One filmmaker walked 400 miles to show just how ridiculous L.A.'s water problem really is.

Filmmaker Samantha Bode was camping in Northern California when she noticed something strange.

A group of industrial utility vehicles bearing the markings of the Los Angeles Department of Water and Power were parked near Mono Lake — despite the fact that they were some 350 miles from the city of Los Angeles itself.

As a recent L.A. transplant herself, Samantha couldn’t sate her curiosity. “It was disorienting,” she wrote in a blog post. “I thought to myself, ‘Did I somehow get back to Los Angeles? No. That was definitely an LADWP truck in Lee Vining, California — a six-hour drive north of Los Angeles.’”


Samantha Bode. All photos by Samantha Bode/"The Longest Straw." Used with permission.

She began to ask around, and that's when she learned about the Los Angeles Aqueduct — the 338-mile-long pipeline that imports the city's water from Northern California.

“I was amazed and appalled to learn that Los Angeles could only be a bustling metropolis because of an extensive network of imported water,” she told Upworthy over email. “I was even more amazed and appalled by how few Angelenos seemed to know about the origins of the water that goes to quench their thirst, cleanse their bodies, and, ultimately, create our city into the habitable place that we now benefit from.”

Growing up in rural Pennsylvania, Samantha had always felt a strong connection to the land. There was comfort in knowing the water that gave life to everything came right from the well in her backyard.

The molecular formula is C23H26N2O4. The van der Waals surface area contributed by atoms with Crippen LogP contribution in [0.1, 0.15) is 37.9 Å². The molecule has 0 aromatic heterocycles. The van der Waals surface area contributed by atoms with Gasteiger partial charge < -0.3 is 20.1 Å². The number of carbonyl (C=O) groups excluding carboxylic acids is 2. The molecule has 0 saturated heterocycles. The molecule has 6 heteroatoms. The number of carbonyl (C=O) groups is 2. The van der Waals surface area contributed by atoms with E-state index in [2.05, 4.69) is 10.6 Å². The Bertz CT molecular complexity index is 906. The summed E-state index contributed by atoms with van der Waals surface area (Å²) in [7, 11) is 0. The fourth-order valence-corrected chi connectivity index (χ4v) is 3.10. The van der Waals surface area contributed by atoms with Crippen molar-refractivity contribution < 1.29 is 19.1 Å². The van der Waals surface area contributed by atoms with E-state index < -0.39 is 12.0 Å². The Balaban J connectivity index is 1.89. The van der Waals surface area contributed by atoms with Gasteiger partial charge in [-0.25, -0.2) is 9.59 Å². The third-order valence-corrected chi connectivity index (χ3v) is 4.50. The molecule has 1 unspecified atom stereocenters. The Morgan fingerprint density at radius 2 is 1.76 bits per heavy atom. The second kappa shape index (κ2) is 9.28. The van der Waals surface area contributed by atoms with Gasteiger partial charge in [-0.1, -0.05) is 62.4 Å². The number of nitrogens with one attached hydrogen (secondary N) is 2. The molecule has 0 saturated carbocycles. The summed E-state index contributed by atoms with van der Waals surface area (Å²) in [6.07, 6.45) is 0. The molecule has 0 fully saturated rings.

It makes sense, then, that LA’s aquatic instability might cause her even more concern.

“Every time I saw a sprinkler out of whack, a car being washed, a driveway being hosed, I would think of the small towns I passed by on my way back from Mono Lake," Samantha wrote on her blog.

As poor cities like Flint, Michigan, suffer through water crises that threaten health and hygiene, most Angelenos remain blissfully unaware of their own tenuous situation — and money might not save them from that very same fate. It's startling to think that a major American city like Los Angeles could be so unsustainable that its very lifeblood would have to be imported in order for it to thrive.

Photo by Samantha Bode/"The Longest Straw." Used with permission.

So in summer 2015, Samantha packed her camping gear and camera and hit the trails to document the 400-mile journey from Los Angeles to Mono Lake, where L.A. gets more than one-third of its water.

Samantha’s two-month journey took her across the Mojave Desert, through underground tunnels, and over sheer cliffs — all to spread the word of L.A.’s increasingly bleak water crisis.

“If you ever need to gain a deep appreciation for water, hike through the Mojave Desert in 100 degree heat,” Samantha said in a press release. She expanded on this for Upworthy: “We would start hiking at 5 AM and stop at 11 AM, when we would build a shade shelter by stringing up a tarp to available plants. We would hunker down there, staring at lizards or each other, playing cards as the tarp whipped against our heads in the wind. At 4 PM, we would hike for a few more hours until sunset, counting every sip of water we took along the way."

With help from her friend and film producer Angela Jorgensen, she stashed five-gallon caches of water at convenient(ish) spots along the trail just to keep herself alive. “At every water cache, I would say a little prayer that no thirsty animal or gun crazed target shooter would ruin our cache. This is TMI, but I usually only peed once a day.”